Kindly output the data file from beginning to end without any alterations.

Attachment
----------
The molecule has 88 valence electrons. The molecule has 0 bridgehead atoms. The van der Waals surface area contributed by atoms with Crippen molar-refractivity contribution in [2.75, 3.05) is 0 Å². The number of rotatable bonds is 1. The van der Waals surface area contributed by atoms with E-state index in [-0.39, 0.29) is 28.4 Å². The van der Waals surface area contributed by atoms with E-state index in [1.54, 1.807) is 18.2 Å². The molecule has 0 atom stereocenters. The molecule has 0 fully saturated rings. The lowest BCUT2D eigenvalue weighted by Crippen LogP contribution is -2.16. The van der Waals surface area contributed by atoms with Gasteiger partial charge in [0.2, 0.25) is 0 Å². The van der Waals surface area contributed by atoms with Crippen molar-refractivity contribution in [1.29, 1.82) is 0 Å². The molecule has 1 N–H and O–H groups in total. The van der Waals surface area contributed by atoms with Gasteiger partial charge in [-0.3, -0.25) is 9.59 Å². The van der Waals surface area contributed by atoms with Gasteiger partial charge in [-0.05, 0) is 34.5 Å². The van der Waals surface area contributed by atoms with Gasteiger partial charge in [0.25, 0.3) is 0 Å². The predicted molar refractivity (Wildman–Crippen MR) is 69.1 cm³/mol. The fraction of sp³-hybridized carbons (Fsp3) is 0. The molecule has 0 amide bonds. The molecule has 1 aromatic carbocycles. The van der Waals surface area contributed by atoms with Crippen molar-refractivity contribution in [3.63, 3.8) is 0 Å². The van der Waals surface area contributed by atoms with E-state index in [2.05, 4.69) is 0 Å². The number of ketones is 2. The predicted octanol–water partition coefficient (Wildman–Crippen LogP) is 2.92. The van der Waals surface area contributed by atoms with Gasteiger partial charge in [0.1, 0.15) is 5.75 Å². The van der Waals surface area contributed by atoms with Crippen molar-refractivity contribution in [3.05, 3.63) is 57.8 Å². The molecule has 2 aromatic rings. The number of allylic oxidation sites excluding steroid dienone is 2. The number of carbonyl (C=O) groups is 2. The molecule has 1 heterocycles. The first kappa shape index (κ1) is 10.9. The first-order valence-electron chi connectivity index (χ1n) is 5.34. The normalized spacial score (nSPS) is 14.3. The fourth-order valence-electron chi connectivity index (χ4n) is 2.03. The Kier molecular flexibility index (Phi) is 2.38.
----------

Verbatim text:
The molecule has 88 valence electrons. The molecule has 0 bridgehead atoms. The van der Waals surface area contributed by atoms with Crippen molar-refractivity contribution in [2.75, 3.05) is 0 Å². The number of rotatable bonds is 1. The van der Waals surface area contributed by atoms with E-state index in [-0.39, 0.29) is 28.4 Å². The van der Waals surface area contributed by atoms with E-state index in [1.54, 1.807) is 18.2 Å². The molecule has 0 atom stereocenters. The molecule has 0 fully saturated rings. The lowest BCUT2D eigenvalue weighted by Crippen LogP contribution is -2.16. The van der Waals surface area contributed by atoms with Gasteiger partial charge in [0.2, 0.25) is 0 Å². The van der Waals surface area contributed by atoms with Crippen molar-refractivity contribution in [1.29, 1.82) is 0 Å². The molecule has 1 N–H and O–H groups in total. The van der Waals surface area contributed by atoms with Gasteiger partial charge in [-0.3, -0.25) is 9.59 Å². The van der Waals surface area contributed by atoms with Gasteiger partial charge in [-0.05, 0) is 34.5 Å². The van der Waals surface area contributed by atoms with Gasteiger partial charge in [0.25, 0.3) is 0 Å². The predicted molar refractivity (Wildman–Crippen MR) is 69.1 cm³/mol. The fraction of sp³-hybridized carbons (Fsp3) is 0. The molecule has 0 amide bonds. The molecule has 1 aromatic carbocycles. The van der Waals surface area contributed by atoms with Crippen molar-refractivity contribution in [3.63, 3.8) is 0 Å². The van der Waals surface area contributed by atoms with E-state index in [2.05, 4.69) is 0 Å². The number of ketones is 2. The predicted octanol–water partition coefficient (Wildman–Crippen LogP) is 2.92. The van der Waals surface area contributed by atoms with Gasteiger partial charge in [0.1, 0.15) is 5.75 Å². The van der Waals surface area contributed by atoms with Crippen molar-refractivity contribution in [3.05, 3.63) is 57.8 Å². The molecule has 2 aromatic rings. The number of allylic oxidation sites excluding steroid dienone is 2. The number of carbonyl (C=O) groups is 2. The molecule has 1 heterocycles. The first kappa shape index (κ1) is 10.9. The first-order valence-electron chi connectivity index (χ1n) is 5.34. The normalized spacial score (nSPS) is 14.3. The fourth-order valence-electron chi connectivity index (χ4n) is 2.03. The Kier molecular flexibility index (Phi) is 2.38.